Just FYI: distance runs still suck.
What I'm learning about running is that sometimes you have good days, and sometimes you have less than good days.
What I learned today is:
1) I don't really like running in the rain
2) I like running with Josh better than by myself
3) running is 97% mental
I already knew that running is mostly in your head... yes, it's very phyisically demanding, but your mind always fatigues before your body. Once you allow yourself to start thinking negative thoughts like that you can't finish... you won't. And once you allow yourself to stop, even for a second, it makes it that much harder to get going again and that much easier to keep stopping.
I had my distance run today - 3.8 miles - and I didn't finish it. I made it a little over 3 miles. Half of me is tempted to be mad at myself for it, and the other half of me realizes that I've run almost 6 extra miles this week... 2 extra running days... and my legs are extremely sore and I probably need a break. I'm still proud of myself for those 6 extra miles, but I just wish I could have finished my run today. I might re-do it again on Sunday because I hate the fact that I didn't do it, even though I know 3 miles is still good. I'm not the most competitive person in the world, but I get competitive against myself... I like to improve and get better each time and I hate not accomplishing the goal.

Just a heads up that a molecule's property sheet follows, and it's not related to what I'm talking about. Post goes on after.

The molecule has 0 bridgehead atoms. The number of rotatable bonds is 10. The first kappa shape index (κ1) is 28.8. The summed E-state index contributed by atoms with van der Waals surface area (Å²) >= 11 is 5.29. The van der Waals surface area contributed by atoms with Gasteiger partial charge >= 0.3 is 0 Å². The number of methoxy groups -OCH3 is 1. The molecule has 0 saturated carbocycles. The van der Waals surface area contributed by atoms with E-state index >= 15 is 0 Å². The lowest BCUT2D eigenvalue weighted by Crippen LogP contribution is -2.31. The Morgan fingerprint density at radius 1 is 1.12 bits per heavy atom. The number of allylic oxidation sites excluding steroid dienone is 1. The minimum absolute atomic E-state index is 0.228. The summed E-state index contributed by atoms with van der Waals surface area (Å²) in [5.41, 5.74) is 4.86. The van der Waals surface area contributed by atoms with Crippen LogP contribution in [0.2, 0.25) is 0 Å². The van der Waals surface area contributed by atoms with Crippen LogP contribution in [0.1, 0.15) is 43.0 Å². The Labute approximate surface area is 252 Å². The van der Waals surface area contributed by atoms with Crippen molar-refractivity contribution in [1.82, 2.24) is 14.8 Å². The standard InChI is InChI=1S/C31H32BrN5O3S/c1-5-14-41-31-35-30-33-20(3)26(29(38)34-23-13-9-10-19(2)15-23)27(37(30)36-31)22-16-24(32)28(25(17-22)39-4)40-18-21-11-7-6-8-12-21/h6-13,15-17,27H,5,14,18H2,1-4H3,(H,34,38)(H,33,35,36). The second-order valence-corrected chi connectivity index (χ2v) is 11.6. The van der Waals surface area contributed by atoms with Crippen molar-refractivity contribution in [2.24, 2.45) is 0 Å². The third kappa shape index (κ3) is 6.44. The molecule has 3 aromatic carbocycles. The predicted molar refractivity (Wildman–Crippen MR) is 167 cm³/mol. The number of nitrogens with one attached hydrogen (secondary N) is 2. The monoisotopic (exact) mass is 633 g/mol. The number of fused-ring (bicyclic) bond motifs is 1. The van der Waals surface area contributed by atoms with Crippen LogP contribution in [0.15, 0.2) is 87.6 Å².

So I'm kinda bummed about my run today and it doesn't help that I am surrounded by lazy dogs where ever I go... it's either Tobey at my house or Kosmo at Josh's...
They're not very motivating to go run. They really make me just want to curl up on the couch with a good book or a Lifetime movie and some hot chocolate and call it a day. Good thing they're cute :)
So I came home and made myself some good ol' PB&J and a glass of milk for lunch. I felt like I was 6 again and it made everything better.
"There's a difference between interest and commitment. When you're interested in something, you do it only when it's convenient. When you're committed to something, you accept no excuses, only results." - Kenneth Blanchard